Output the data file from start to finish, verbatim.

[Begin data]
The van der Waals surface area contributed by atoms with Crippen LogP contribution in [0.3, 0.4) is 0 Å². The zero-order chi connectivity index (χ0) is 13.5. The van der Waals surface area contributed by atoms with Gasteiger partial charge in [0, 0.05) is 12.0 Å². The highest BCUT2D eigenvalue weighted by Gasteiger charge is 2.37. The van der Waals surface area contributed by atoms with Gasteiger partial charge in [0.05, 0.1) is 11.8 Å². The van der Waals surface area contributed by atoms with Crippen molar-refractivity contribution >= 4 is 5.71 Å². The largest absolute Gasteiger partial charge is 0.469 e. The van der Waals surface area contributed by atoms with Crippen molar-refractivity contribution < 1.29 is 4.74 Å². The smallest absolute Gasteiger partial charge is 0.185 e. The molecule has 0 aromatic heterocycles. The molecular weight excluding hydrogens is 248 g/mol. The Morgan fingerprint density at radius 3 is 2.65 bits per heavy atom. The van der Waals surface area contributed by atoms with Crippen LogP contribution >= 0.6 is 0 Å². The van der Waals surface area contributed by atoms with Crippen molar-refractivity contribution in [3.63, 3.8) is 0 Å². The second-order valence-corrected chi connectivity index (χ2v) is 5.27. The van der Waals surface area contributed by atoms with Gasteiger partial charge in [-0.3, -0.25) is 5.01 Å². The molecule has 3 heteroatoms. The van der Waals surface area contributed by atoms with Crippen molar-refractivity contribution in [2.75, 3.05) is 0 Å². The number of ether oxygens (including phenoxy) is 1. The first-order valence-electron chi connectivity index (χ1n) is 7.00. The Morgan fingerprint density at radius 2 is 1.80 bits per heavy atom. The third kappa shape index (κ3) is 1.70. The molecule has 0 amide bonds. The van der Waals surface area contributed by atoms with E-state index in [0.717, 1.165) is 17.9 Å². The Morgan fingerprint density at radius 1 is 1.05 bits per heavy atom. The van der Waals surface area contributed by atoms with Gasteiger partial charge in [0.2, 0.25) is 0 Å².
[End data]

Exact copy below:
The van der Waals surface area contributed by atoms with Crippen LogP contribution in [0.3, 0.4) is 0 Å². The zero-order chi connectivity index (χ0) is 13.5. The van der Waals surface area contributed by atoms with Gasteiger partial charge in [0, 0.05) is 12.0 Å². The highest BCUT2D eigenvalue weighted by Gasteiger charge is 2.37. The van der Waals surface area contributed by atoms with Gasteiger partial charge in [0.05, 0.1) is 11.8 Å². The van der Waals surface area contributed by atoms with Crippen molar-refractivity contribution >= 4 is 5.71 Å². The largest absolute Gasteiger partial charge is 0.469 e. The van der Waals surface area contributed by atoms with Crippen molar-refractivity contribution < 1.29 is 4.74 Å². The smallest absolute Gasteiger partial charge is 0.185 e. The molecule has 0 aromatic heterocycles. The molecular weight excluding hydrogens is 248 g/mol. The Morgan fingerprint density at radius 3 is 2.65 bits per heavy atom. The van der Waals surface area contributed by atoms with Crippen LogP contribution >= 0.6 is 0 Å². The van der Waals surface area contributed by atoms with Crippen molar-refractivity contribution in [3.63, 3.8) is 0 Å². The second-order valence-corrected chi connectivity index (χ2v) is 5.27. The van der Waals surface area contributed by atoms with Gasteiger partial charge in [-0.3, -0.25) is 5.01 Å². The molecule has 3 heteroatoms. The van der Waals surface area contributed by atoms with Crippen molar-refractivity contribution in [2.75, 3.05) is 0 Å². The number of ether oxygens (including phenoxy) is 1. The first-order valence-electron chi connectivity index (χ1n) is 7.00. The Morgan fingerprint density at radius 2 is 1.80 bits per heavy atom. The third kappa shape index (κ3) is 1.70. The molecule has 0 amide bonds. The van der Waals surface area contributed by atoms with E-state index in [0.717, 1.165) is 17.9 Å². The Morgan fingerprint density at radius 1 is 1.05 bits per heavy atom. The van der Waals surface area contributed by atoms with Gasteiger partial charge in [0.2, 0.25) is 0 Å².